50 years of discoveries and innovations: world’s first permanent-magnet accelerator

This year Fermilab celebrates a half-century of groundbreaking accomplishments. In recognition of the lab’s 50th birthday, we will post (in no particular order) a different innovation or discovery from Fermilab’s history every day between April 27 and June 15, the date in 1967 that the lab’s employees first came to work.

The list covers important particle physics measurements, advances in accelerator science, astrophysics discoveries, theoretical physics papers, game-changing computing developments and more. While the list of 50 showcases only a small fraction of the lab’s impressive resume, it nevertheless captures the breadth of the lab’s work over the decades, and it reminds us of the remarkable feats of ingenuity, engineering and technology we are capable of when we work together to do great science.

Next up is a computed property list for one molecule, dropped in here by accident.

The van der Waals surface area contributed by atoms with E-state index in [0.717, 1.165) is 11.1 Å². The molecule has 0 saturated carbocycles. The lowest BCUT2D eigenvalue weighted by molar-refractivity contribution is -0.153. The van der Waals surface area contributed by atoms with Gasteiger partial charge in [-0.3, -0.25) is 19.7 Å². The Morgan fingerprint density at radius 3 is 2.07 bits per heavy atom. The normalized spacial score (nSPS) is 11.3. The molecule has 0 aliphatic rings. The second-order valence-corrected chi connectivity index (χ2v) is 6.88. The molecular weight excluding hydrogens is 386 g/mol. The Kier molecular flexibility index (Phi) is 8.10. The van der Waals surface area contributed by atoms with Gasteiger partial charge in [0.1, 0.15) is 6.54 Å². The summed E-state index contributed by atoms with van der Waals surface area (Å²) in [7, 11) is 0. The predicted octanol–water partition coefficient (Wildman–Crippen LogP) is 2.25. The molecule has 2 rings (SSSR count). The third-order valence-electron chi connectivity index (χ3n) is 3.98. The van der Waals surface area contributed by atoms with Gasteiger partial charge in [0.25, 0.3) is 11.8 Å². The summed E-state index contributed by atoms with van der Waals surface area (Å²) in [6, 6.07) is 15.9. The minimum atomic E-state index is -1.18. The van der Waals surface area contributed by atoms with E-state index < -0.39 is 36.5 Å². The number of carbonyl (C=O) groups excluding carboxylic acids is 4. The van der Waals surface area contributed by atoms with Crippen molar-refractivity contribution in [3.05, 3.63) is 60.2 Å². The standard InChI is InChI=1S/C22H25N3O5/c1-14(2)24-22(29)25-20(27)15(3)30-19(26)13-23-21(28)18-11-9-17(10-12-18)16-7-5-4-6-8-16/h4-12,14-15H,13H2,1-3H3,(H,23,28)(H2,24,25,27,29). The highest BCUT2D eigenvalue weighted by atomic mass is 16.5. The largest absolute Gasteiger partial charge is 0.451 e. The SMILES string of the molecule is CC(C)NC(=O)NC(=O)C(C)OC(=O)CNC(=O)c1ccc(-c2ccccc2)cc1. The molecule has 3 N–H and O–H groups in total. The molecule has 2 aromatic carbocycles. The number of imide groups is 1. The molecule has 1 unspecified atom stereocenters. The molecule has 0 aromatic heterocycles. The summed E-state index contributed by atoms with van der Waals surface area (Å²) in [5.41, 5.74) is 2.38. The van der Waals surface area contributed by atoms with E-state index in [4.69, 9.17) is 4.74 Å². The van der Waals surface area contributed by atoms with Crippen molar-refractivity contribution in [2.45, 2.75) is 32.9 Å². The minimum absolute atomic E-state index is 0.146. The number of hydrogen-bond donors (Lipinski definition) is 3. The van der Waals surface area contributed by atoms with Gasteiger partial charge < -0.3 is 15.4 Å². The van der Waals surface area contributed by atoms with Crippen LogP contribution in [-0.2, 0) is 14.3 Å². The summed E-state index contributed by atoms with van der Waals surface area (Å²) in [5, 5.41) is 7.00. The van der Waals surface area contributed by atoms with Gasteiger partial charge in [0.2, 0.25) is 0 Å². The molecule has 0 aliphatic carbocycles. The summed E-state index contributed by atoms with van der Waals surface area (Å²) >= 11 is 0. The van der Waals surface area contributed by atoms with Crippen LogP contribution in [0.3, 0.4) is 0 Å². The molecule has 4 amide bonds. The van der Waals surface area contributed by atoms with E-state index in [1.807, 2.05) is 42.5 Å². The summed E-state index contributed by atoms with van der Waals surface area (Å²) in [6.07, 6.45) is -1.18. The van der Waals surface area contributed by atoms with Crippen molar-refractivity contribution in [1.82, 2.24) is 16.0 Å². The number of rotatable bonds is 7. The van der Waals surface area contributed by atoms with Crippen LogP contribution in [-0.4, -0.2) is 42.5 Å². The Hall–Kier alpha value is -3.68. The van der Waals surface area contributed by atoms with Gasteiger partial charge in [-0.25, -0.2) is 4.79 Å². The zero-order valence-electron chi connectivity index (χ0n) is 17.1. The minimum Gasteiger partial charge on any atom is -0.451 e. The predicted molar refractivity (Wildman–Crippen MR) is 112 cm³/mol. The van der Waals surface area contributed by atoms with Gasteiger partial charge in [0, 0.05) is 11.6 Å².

27. Fermilab constructs the world’s first permanent-magnet accelerator

The antiproton Recycler was the world’s first permanent-magnet accelerator. Fermilab’s 8-GeV ring greatly improved the efficiency of antiproton accumulation and cooling, using some 400 permanent magnets. Other accelerators had traditionally used electromagnets, but designers found that using naturally magnetic materials reduced cost and improved stability. This feat was also the result of many technical innovations developed along the way. Bill Foster and Gerry Jackson won an IEEE Particle Accelerator Science and Technology award for the innovation.